4. How simple faith is when defined as loyalty to a power greater than myself, but that it’s complicated because of my own shortcomings. How powerful attachment and denial are as causes of suffering and how letting go is the path to be free that faith can flourish.

  • suzi w.

    Amazing book: The summer before boys. (although I think it should be called the first summer of boys, but whateves). About a girl whose mom is deployed to Iraq and so spends the entire summer with her half-sister and family. She’s best friends with her “niece” (who is her age). Neat look at how deployment affects kids, an uncommon topic. First crush stuff is fun too.

    Devoured with my dinner: Anne Frank, her life in words and pictures. Non-fiction with lots of photos of Anne and family, pre and post hiding. I just got to the part where they were discovered, heartbreaking.

    Started at lunch but put down b/c I started talking to co-workers: Al Capone Shines my shoes. I didn’t read the first one, Al Capone does my shirts. About a kid who lives with family on Alcatraz b/c Dad works there.

    Wondering about the future. How some things are fast, some are slow, and some I can’t change the timetable for. It’s the summer my sister becomes a Mrs. It’s the summer before the fall when I turn 40.

    Wondering who will win this hockey game. The Cup will be given out tonight. Who will it be, Boston or Vancouver?

    Writing: mostly tweets and blog comments, b/c I’m in research mode as Summer Reading (aka my “retail Christmas” as a Children’s Librarian). Also, created new twitter account, @wakeupsuzi, where I’m following mostly #kidlit folks, a more professional account.

  • Sarah@ From Tolstoy to Tinkerbell

    1.I’ve been doing a great deal of reading from Tolkien’s The Hobbit to The Great Gatsby, and I’m rediscovering Pride and Prejudice.
    2. I’ve been writing a lot about faith and a wrote a guest post on Plant Suicides and Faith . I’m working on fiction and poetry, but I have resolved to be a more consistent blogger too.
    3. Right now, I’m trying not to kill a garden since I have high hopes for my purple tomatoes and purple basil plants.
    4. Right now, all I see is uncertainty in regards to the future, vocation, life. 2011 has been a nebulous year, and I’m hopeful it clears up soon.

  • Meredith

    1. I’m in the middle of “The Heroine’s Bookshelf: Life Lessons from Jane Austen to Laura Ingalls Wilder.” It’s a book of essays about the things we can learn from our favorite literary heroines, like Lizzie Bennet and Mary Lennox. Besides being completely fun, it’s also really interesting to look back at books we think we know so well and see them in a new way.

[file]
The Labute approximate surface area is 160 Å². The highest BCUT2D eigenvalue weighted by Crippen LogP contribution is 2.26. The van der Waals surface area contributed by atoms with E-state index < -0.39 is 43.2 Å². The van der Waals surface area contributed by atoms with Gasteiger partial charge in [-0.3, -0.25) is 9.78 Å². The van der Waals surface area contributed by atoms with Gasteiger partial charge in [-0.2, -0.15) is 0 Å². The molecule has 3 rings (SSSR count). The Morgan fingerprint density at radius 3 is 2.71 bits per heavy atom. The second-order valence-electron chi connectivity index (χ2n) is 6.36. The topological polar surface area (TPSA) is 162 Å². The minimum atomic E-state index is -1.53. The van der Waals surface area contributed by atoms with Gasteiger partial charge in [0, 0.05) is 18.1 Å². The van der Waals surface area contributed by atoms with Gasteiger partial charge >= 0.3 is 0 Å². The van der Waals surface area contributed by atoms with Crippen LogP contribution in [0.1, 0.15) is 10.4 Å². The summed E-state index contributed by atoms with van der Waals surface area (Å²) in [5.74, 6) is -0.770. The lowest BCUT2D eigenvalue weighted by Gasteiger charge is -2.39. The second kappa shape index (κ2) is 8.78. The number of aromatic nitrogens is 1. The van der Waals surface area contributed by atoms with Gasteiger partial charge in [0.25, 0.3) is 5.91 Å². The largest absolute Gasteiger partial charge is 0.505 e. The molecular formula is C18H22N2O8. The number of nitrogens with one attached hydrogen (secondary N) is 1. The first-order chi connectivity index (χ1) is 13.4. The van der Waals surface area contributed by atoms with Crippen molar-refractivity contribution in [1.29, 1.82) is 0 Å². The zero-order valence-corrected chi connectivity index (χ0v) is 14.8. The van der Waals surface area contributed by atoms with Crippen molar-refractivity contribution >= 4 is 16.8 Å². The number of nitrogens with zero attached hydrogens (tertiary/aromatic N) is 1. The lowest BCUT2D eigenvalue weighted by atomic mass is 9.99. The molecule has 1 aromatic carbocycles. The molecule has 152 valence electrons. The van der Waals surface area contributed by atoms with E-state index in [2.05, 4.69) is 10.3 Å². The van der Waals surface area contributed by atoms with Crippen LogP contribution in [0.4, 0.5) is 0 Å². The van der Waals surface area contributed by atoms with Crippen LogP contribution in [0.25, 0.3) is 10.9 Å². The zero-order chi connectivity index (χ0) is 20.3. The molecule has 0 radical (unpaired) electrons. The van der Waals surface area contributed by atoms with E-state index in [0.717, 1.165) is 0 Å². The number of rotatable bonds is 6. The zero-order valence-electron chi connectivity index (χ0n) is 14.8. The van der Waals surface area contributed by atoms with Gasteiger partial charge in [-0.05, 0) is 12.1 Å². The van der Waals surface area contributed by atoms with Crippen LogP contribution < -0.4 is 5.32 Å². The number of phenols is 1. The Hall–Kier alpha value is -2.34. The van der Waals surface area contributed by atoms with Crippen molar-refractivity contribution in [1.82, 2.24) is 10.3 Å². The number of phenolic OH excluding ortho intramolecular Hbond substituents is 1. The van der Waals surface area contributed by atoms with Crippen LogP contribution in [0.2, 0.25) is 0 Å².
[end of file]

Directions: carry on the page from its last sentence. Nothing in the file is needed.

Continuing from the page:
4. I’ve been wondering a lot about my next steps. I’m still trying to find a new job and keep wondering if I’m going about it the right way. Part of me wants the comfort of a familiar routine and part of me thinks this is an incredible opportunity to try something I’ve never done before. I’m just not sure which direction to go in – or even how I’d go about it.

  • Jason Korthauer

    1) Journey to the Common Good by Walter Bruggeman. It is a fascinating description of how we are still escaping Egypt. Always moving from Scarcity (Egypt) to Abundance (Wilderness/grace) and poised to create the Neighborhood (Sinai)
    2) I have been writing about how to be a good neighbor and working to build a new website around hospitality.
    3)Been creating a green lawn in the midst of one of the worse droughts in TX history. It is meaningful to create a home.
    4)I’ve been wondering if now is the time to build a great community at the church I lead or if I am called to be bishop of my area when the election occurs this time next year.

  • Ejly

    1. What have you been reading lately (books, articles, or online)? What has captured your attention or sparked your imagination most? I just read Dogsbodies and Scumsters and owe my blog a post on it. I’ve also been reading a lot of specifications for work. Finally, I introduced my sons to Doctor Who and we’ve been watching the series on Netflix and now having big conversations about Time and Continuity.

    2. What have you been writing about lately? What topics have been occupying your thoughts? I’m drafting a write up of The Sand Snakes, and Theon and – oh wait you do know about Game of Thrones right? I’m part of a fan site where we analyze the series to death. Article is due tomorrow. Time to get writing!